Anyways we all make mistakes, and the dog is at an age that it can still be de-programmed to be a good boy.

Really hope it works out somehow.



posted on Jan, 9 2020 @ 06:25 PM
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a reply to: Groot

I don’t mean to be presumptuous but does he have plenty of exercise - ie a walk twice a day

Does he have good routines around mealtimes

Does he have gentle but firm boundaries ?

Is he left alone a lot ?

Does he have good nutritious food ie not kibble

A dog trainer could help with that

But exercise , routine and boundaries ( gentle ) are very important or you will get an unruly dog

Does he socialise with other dogs ?

I would never give my dog up - I love him and he is family - but I would get him help if he needed it and it sounds like your dog needs help

If you do not have the time and the patience to support him you should find him a home with someone he does

Not at any of those terrible and cruel kill shelters

I hope you can help him or get the help you need to support him







posted on Jan, 9 2020 @ 06:28 PM
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originally posted by: CharlesT
a reply to: Groot
Had an English Bulldog years ago. A big dog and he was unpredictable. More than one close call with him. He suffered seizures on occasion. Fortunately for me he got a cancer of the scrotum and we had to put him down.

Put the dog down.



No !!!!! Don’t do this ....



posted on Jan, 9 2020 @ 08:14 PM
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a reply to: Groot

If he's bitten you or your wife, put a bullet in him. A lot of us have been there, sucks to have to do it, but it's the only way to handle a dog that bites its master.



posted on Jan, 9 2020 @ 08:55 PM
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a reply to: Groot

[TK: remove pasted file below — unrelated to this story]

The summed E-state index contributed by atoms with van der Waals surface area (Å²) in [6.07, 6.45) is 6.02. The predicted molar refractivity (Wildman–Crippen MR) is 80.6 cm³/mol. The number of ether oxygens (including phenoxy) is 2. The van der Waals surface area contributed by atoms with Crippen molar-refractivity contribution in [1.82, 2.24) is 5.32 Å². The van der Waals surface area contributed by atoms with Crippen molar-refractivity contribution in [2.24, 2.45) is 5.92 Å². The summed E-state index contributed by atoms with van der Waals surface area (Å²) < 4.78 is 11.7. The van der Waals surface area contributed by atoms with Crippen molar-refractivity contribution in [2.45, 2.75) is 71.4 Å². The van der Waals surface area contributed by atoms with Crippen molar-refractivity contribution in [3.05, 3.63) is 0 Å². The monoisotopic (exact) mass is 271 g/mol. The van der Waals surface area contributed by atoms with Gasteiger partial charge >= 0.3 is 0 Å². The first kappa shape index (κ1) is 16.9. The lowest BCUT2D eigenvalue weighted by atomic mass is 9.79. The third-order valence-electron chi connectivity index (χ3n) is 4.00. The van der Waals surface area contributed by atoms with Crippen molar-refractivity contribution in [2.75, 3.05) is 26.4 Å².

Pit bulls are banned for that very reason here in Ontario.



posted on Jan, 10 2020 @ 05:12 AM
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originally posted by: Macenroe82
a reply to: Groot

Pit bulls are banned for that very reason here in Ontario.


So bad owners in Ontario can get Rottweilers or German shepherds instead, yes?

Or maybe a Caucasian.. Those can kill two humans in one bite.



posted on Jan, 10 2020 @ 10:43 AM
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a reply to: solve

Ya, pretty much.

There was this period for about a year, in that all we would hear about is how vicious and unpredictable the breed was.

The media covered every single dog attack or bite.
It was damn near weekly that we would hear about a new incident.

Sort of like a well planned slander piece by the media.
The next year there was a bill passed for the banning of pitbulls.

Those who currently owned one, were grandfathered in.
The dog had to be on a short leash, and muzzled.

I honestly can’t remember the last time I saw a Pit.
Guess the ban worked here.



posted on Jan, 10 2020 @ 03:52 PM
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a reply to: Macenroe82

Do you know if they did another count on dog bites/attacks after the ban?

In some places other breeds just filled in after banning certain breeds.

But then again, difficult to trust in statistics these days.

i was once attacked by an off leash American Akita, was sure i was going to die, but it could not bite trough all the layers of clothing i had on because it was winter, but after wrestling kicking and punching it gave up, and left.
edit on 10-1-2020 by solve because: (no reason given)